Do you live in a part of the world that is prone to shaking? Then having some preparations arranged just in case a big one hits is
Some supplies are going to be important in any disaster, earthquake or otherwise. Things like candles, flashlights, several days of stored food, extra clothes and first aid supplies. These are still your basic survival supplies. They all apply during an earthquake, just like any other situation. But in quake country, you should take a few extra precautions:
More First-Aid Supplies
Unlike the usual storm-related power outage, an earthquake is going to cause a lot of damage and there is huge risk of injury. Beef up your kit with additional gauze, tape, splints, antibiotic creams and sutures. If you see quakes in your future, take a good first-aid course so you have the skills to manage these injuries.
To account for the likely damages, have a stock of plywood, nails, tarp and duct tape on hand. Broken windows or holes in the roof can be patched up if you have the right materials and trying to buy this stuff after an earthquake is going to be impossible.
Protect Your Supplies
This is one case where keeping food or other goods in glass jars is a risky idea. Cans and tough plastic containers are a better bet, and keep them in a secure part of the house. Anything that comes in glass, light plastic, paper or other flimsy packaging should either be avoided or repacked into sturdier containers.
Get your house ready for a quake before one hits. Tall pieces of furniture should be secured to the walls so nothing tips over, and don’t pack high shelves with breakable knick knacks. Figure out the safest spots in your home, and make sure everyone knows to dive there when the shaking starts. Door ways and under heavy tables are two easy ones to focus on. Check around outside your house too. Are there any trees or branches sure to fall on your home or power lines if they were to fall? Deal with them now.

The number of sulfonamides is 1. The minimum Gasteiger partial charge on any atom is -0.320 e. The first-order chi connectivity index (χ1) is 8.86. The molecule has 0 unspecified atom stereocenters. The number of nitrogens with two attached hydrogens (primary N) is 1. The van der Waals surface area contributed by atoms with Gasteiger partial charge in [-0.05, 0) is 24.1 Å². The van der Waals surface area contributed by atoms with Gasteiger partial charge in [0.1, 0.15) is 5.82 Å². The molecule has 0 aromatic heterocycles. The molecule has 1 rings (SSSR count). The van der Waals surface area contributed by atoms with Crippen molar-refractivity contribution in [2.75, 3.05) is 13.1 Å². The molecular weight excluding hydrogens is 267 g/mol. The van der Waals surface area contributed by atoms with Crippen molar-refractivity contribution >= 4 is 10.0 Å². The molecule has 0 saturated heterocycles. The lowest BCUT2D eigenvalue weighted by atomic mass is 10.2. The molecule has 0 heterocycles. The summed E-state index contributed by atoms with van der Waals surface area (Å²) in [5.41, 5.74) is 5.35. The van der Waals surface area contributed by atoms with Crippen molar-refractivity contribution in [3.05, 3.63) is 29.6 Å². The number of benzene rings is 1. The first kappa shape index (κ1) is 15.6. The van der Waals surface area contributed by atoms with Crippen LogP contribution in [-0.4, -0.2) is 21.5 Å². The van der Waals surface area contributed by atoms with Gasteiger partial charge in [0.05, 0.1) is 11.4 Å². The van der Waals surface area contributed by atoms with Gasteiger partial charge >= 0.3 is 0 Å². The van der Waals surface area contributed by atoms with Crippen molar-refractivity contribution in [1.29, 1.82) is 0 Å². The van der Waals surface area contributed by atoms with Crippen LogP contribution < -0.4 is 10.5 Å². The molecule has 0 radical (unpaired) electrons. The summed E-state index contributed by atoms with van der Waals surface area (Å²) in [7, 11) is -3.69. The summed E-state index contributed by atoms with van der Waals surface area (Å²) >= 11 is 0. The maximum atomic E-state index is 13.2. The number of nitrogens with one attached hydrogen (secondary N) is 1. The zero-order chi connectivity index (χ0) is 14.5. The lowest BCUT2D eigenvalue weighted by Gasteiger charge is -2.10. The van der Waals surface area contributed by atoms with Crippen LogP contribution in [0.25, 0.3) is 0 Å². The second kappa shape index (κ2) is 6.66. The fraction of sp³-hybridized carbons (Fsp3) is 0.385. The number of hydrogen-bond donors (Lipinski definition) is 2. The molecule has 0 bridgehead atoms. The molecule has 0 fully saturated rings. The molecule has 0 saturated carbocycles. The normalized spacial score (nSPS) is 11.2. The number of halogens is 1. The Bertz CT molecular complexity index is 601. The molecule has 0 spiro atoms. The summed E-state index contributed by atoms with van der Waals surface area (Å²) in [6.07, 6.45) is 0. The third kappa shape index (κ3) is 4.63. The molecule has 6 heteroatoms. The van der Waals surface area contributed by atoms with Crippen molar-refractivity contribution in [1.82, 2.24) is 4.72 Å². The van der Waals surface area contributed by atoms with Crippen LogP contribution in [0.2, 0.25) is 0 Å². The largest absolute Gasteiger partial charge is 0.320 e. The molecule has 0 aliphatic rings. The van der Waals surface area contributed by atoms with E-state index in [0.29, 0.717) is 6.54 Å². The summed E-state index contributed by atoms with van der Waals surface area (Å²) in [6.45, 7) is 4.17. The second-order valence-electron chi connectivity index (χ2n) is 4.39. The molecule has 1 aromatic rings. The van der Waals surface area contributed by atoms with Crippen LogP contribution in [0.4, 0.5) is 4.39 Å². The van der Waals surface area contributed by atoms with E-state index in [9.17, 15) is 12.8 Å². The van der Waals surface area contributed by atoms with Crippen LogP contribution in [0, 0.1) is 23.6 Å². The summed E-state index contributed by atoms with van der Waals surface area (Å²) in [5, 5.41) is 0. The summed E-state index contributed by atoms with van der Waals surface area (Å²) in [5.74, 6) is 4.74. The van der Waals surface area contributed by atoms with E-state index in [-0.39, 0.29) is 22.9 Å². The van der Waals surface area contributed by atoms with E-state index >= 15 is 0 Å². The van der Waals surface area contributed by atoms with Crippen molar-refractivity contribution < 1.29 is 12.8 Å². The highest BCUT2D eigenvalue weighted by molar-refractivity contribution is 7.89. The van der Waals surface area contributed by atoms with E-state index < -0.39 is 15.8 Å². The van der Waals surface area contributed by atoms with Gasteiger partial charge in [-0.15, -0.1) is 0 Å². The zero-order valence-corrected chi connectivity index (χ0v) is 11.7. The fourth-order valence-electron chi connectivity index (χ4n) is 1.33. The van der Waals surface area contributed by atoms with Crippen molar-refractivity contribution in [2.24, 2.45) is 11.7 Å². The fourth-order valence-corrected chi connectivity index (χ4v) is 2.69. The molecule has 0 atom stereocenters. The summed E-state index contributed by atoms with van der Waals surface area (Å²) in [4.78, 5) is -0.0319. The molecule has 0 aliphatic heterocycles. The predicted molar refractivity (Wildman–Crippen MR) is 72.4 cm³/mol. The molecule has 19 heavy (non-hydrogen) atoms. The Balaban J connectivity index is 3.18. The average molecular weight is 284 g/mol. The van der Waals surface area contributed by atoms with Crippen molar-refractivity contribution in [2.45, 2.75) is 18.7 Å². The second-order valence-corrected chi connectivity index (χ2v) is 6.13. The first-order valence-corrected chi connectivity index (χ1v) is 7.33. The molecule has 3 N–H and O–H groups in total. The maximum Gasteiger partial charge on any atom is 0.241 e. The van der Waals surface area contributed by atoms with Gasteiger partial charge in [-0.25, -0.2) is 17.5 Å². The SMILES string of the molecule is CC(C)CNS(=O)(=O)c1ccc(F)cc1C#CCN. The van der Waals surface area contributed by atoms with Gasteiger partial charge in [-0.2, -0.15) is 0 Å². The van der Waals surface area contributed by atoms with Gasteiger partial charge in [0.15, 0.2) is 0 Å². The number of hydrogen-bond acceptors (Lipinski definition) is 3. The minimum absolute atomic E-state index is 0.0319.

Have a Bug Out Plan
Many disasters can be ridden out in the safety (and relative comfort) of your own home, but an earthquake can spoil those plans pretty quickly. Damage or outright destruction can mean you have no choice but to get moving. Have a plan to find a safe place after an earthquake, along with a bug-out bag to quickly grab and go. Possibly even have a tent and camping gear stored away. At the least, that would give you shelter in your yard temporarily.
Mainly, an earthquake is more destructive than many other potential emergencies, so you need to have the right supplies on hand to deal with damage and injury.